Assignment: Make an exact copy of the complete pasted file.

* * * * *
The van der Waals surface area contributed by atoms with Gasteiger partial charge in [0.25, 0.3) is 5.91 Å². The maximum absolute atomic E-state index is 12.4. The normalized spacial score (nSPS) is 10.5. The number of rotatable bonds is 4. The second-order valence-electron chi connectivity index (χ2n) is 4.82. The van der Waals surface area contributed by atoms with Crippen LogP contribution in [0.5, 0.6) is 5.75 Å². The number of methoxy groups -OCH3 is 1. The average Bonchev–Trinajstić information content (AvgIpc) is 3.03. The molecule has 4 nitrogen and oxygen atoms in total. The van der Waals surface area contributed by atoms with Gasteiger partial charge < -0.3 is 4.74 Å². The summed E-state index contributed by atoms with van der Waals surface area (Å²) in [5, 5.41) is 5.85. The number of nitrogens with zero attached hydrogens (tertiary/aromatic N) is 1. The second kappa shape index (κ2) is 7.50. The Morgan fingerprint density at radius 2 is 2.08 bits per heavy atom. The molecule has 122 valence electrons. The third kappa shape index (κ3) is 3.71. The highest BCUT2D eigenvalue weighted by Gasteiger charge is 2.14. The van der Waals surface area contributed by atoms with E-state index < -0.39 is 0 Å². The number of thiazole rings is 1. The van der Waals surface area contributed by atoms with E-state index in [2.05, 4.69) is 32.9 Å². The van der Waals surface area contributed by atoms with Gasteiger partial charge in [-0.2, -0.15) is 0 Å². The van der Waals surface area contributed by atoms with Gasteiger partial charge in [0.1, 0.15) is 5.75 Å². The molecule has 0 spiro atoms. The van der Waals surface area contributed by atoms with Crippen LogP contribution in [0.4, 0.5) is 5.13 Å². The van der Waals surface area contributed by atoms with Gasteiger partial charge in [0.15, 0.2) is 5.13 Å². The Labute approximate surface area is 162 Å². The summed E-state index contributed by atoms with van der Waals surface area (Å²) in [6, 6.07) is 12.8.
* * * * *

The van der Waals surface area contributed by atoms with Gasteiger partial charge in [0.25, 0.3) is 5.91 Å². The maximum absolute atomic E-state index is 12.4. The normalized spacial score (nSPS) is 10.5. The number of rotatable bonds is 4. The second-order valence-electron chi connectivity index (χ2n) is 4.82. The van der Waals surface area contributed by atoms with Crippen LogP contribution in [0.5, 0.6) is 5.75 Å². The number of methoxy groups -OCH3 is 1. The average Bonchev–Trinajstić information content (AvgIpc) is 3.03. The molecule has 4 nitrogen and oxygen atoms in total. The van der Waals surface area contributed by atoms with Gasteiger partial charge < -0.3 is 4.74 Å². The summed E-state index contributed by atoms with van der Waals surface area (Å²) in [5, 5.41) is 5.85. The number of nitrogens with zero attached hydrogens (tertiary/aromatic N) is 1. The second kappa shape index (κ2) is 7.50. The Morgan fingerprint density at radius 2 is 2.08 bits per heavy atom. The molecule has 122 valence electrons. The third kappa shape index (κ3) is 3.71. The highest BCUT2D eigenvalue weighted by Gasteiger charge is 2.14. The van der Waals surface area contributed by atoms with E-state index < -0.39 is 0 Å². The number of thiazole rings is 1. The van der Waals surface area contributed by atoms with E-state index in [2.05, 4.69) is 32.9 Å². The van der Waals surface area contributed by atoms with Gasteiger partial charge in [-0.2, -0.15) is 0 Å². The van der Waals surface area contributed by atoms with Gasteiger partial charge in [0.1, 0.15) is 5.75 Å². The molecule has 0 spiro atoms. The van der Waals surface area contributed by atoms with Crippen LogP contribution in [0.4, 0.5) is 5.13 Å². The van der Waals surface area contributed by atoms with Gasteiger partial charge in [0.15, 0.2) is 5.13 Å². The Labute approximate surface area is 162 Å². The summed E-state index contributed by atoms with van der Waals surface area (Å²) in [6, 6.07) is 12.8.